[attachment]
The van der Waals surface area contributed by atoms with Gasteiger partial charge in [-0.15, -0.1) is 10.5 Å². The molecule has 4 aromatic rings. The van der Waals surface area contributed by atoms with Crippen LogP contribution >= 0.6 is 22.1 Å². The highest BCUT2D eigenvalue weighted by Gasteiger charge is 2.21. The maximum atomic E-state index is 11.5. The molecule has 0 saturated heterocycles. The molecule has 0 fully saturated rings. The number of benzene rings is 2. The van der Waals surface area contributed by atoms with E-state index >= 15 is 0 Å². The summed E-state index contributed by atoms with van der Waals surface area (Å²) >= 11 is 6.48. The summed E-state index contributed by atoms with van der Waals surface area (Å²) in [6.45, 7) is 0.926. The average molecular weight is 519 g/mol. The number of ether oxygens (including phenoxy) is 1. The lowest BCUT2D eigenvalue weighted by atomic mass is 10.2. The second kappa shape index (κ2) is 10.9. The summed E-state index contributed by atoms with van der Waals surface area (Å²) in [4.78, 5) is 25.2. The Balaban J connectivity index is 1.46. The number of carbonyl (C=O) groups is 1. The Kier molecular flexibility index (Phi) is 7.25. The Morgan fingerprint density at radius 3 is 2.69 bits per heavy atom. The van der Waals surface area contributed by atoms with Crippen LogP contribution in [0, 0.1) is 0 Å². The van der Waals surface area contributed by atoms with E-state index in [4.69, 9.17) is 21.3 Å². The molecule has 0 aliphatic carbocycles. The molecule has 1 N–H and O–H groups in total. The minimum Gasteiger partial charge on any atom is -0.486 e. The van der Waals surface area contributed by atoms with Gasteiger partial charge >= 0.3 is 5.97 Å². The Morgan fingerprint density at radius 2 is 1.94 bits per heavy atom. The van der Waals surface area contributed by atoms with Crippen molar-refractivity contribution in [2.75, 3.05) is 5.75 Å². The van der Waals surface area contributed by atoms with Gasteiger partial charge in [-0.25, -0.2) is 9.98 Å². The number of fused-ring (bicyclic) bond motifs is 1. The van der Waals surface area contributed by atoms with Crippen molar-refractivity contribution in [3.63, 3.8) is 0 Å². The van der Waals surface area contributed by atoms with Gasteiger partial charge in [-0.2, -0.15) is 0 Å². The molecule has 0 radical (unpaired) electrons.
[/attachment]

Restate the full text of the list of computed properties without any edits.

The van der Waals surface area contributed by atoms with Gasteiger partial charge in [-0.15, -0.1) is 10.5 Å². The molecule has 4 aromatic rings. The van der Waals surface area contributed by atoms with Crippen LogP contribution >= 0.6 is 22.1 Å². The highest BCUT2D eigenvalue weighted by Gasteiger charge is 2.21. The maximum atomic E-state index is 11.5. The molecule has 0 saturated heterocycles. The molecule has 0 fully saturated rings. The number of benzene rings is 2. The van der Waals surface area contributed by atoms with E-state index >= 15 is 0 Å². The summed E-state index contributed by atoms with van der Waals surface area (Å²) >= 11 is 6.48. The summed E-state index contributed by atoms with van der Waals surface area (Å²) in [6.45, 7) is 0.926. The average molecular weight is 519 g/mol. The number of ether oxygens (including phenoxy) is 1. The lowest BCUT2D eigenvalue weighted by atomic mass is 10.2. The second kappa shape index (κ2) is 10.9. The summed E-state index contributed by atoms with van der Waals surface area (Å²) in [4.78, 5) is 25.2. The Balaban J connectivity index is 1.46. The number of carbonyl (C=O) groups is 1. The Kier molecular flexibility index (Phi) is 7.25. The Morgan fingerprint density at radius 3 is 2.69 bits per heavy atom. The van der Waals surface area contributed by atoms with Crippen LogP contribution in [0, 0.1) is 0 Å². The van der Waals surface area contributed by atoms with E-state index in [4.69, 9.17) is 21.3 Å². The molecule has 0 aliphatic carbocycles. The molecule has 1 N–H and O–H groups in total. The minimum Gasteiger partial charge on any atom is -0.486 e. The van der Waals surface area contributed by atoms with Gasteiger partial charge >= 0.3 is 5.97 Å². The Morgan fingerprint density at radius 2 is 1.94 bits per heavy atom. The van der Waals surface area contributed by atoms with Crippen molar-refractivity contribution in [2.75, 3.05) is 5.75 Å². The van der Waals surface area contributed by atoms with Gasteiger partial charge in [-0.25, -0.2) is 9.98 Å². The number of fused-ring (bicyclic) bond motifs is 1. The van der Waals surface area contributed by atoms with Crippen molar-refractivity contribution in [3.63, 3.8) is 0 Å². The van der Waals surface area contributed by atoms with Gasteiger partial charge in [-0.2, -0.15) is 0 Å². The molecule has 0 radical (unpaired) electrons.